What We Talk About When We Talk About Morrissey

Besides the vegan, asexual, headline-grabbing stuff.

That jacket looks like it would chafe. (Juan Carlos Equihua)

[UPDATE: Since writing this piece I learned about a recent interview in which Morrissey said some really disgusting things downplaying the experiences of sexual abuse and harassment victims. Then he said he was misquoted. Then he made it worse.]

Morrissey fans know what you’re going to say. They know the jokes. They’ve endured the high school scorn and the Muppet-ish impressions and the endless loop of headlines about their idol canceling this show, giving that disastrous interview. They know he’s prohibitively vegan. He’s asexual. He’s said some really offensive things. They know. They’ve heard it all before. Still, they’re in it for the long haul.

When Moz plays the Fillmore next Monday, they will probably be there. When PhilaMOCA screens the Morrissey biopic England is Mine this Friday, they will probably be there, too.

About 15 years ago or so, I saw Morrissey at the Tower (when the show didn’t sell out, extra tickets were floating around for press). The performance was fine — he strutted and sweated like Elvis — but it was the crowd that made the biggest impression on me. I’d been friends with Smiths/Morrissey fans for years, but I didn’t really get it till I saw it. 

Singing along and dancing in the aisles — that’s standard-issue devotion.

These people were lining up to invade their idol’s personal space like baptismal candidates. Every few minutes, it seemed, somebody was jumping up onstage for a quick hug with the singer, a gesture toward the crowd that indicated “I just touched him,” and a gentle manhandling exit stage right.

The Tower is not the Troc, with its tall stage and optional security barriers. Like society, a show at the regal old Tower depends on a certain decorum. There are agents of security, but order hinges upon a gentleman’s agreement, if you’ll pardon the term, and on this night the gentlemen agreed it was okay to rush the stage mid-song, mid most songs.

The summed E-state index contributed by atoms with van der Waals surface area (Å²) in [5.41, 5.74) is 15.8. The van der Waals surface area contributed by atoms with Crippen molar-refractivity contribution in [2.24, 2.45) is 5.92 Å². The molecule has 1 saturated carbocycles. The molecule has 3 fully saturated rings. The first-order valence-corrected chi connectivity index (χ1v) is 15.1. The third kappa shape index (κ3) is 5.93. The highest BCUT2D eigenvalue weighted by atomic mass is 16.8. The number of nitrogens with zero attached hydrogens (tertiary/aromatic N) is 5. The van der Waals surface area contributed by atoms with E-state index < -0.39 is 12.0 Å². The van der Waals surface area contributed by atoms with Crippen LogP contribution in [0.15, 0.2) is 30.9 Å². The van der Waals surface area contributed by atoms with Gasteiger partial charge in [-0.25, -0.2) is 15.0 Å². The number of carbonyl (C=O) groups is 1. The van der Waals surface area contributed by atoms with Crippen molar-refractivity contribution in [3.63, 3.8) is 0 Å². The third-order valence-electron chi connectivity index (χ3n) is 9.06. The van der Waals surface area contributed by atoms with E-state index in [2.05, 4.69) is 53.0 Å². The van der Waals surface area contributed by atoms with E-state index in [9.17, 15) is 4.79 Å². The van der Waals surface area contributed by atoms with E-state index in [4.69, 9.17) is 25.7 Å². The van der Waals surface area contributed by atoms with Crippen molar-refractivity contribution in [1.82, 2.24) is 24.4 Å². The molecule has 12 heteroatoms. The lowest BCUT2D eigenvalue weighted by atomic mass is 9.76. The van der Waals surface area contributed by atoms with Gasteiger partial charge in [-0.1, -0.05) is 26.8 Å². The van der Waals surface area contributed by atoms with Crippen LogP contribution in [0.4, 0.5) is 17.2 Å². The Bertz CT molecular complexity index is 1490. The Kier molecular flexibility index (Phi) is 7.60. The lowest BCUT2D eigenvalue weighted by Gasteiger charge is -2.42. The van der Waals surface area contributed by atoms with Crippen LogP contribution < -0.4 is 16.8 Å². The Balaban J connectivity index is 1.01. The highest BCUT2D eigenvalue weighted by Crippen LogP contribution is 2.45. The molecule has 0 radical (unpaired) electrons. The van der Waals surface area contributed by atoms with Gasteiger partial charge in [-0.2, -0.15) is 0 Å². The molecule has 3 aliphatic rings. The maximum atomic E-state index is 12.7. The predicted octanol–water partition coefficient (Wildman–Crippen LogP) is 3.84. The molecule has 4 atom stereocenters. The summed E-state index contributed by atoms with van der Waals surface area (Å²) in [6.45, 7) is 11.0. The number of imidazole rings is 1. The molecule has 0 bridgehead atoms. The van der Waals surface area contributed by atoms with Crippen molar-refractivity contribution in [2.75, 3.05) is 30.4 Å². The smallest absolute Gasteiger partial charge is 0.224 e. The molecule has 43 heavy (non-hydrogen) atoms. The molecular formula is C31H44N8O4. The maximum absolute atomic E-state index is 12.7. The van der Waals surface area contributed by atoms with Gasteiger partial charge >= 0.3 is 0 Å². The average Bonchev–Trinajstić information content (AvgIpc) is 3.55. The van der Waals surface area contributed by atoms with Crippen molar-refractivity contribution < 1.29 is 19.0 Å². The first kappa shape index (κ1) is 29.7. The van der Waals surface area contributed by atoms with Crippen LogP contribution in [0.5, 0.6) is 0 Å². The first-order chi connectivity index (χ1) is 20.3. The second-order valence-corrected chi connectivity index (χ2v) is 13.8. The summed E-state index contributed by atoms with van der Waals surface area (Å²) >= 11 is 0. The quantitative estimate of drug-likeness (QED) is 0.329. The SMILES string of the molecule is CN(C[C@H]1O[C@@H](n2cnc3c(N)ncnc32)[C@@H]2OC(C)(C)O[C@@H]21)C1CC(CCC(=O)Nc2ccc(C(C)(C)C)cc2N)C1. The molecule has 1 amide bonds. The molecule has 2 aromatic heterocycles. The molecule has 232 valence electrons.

I recognized at least one of the interlopers, the gentle giant ex of an old college friend who, had he wished to, could have hugged Morrissey to death. I knew a lot of Morrissey fans in college. If you didn’t, you went to business school.

Freshman year, that guy’s future gf/future ex had a roommate we’ll call S, also a Morrissey fan of the highest caliber. S’s most prized possession on this earth was the maraca she’d wrested free from the hands of some lesser fan when a Morrissey show at the Trocadero in the early ’90s turned to chaos. According to legend, S and everybody else whose heart was true rushed the stage to procure scraps of their hero and while the man himself escaped, the maraca and other items were left to be plundered. And that’s where S got her maraca; she ripped it free from the hands of a stranger who didn’t know what he was up against.

The maraca and that stranger would meet again, when he — one of several of us hanging out in S’s freshman year dorm room — spotted the thing on the floor among the tangle of clothes and such. “Where did you get that maraca?” he asked. S and the stranger each recounted their legendary battle at the Troc. Their stories aligned.

If you’re hoping this is a love story, where two old foes who once battled over a plastic pod full of beans later unite in passion for Morrissey, well I’m sorry. The only love in the room that day was between S and her maraca, and she was ready for round two if that’s what it took.

It didn’t. They parted without incident but eyeing each other like cats in carriers. I haven’t seen S in years, but I know she’s still got that maraca in her nightstand.

If there’s a point here, it’s that Morrissey fans are tough. They’ve had years in the trenches, headphones on their ears, eyeliner running, blood under their nails.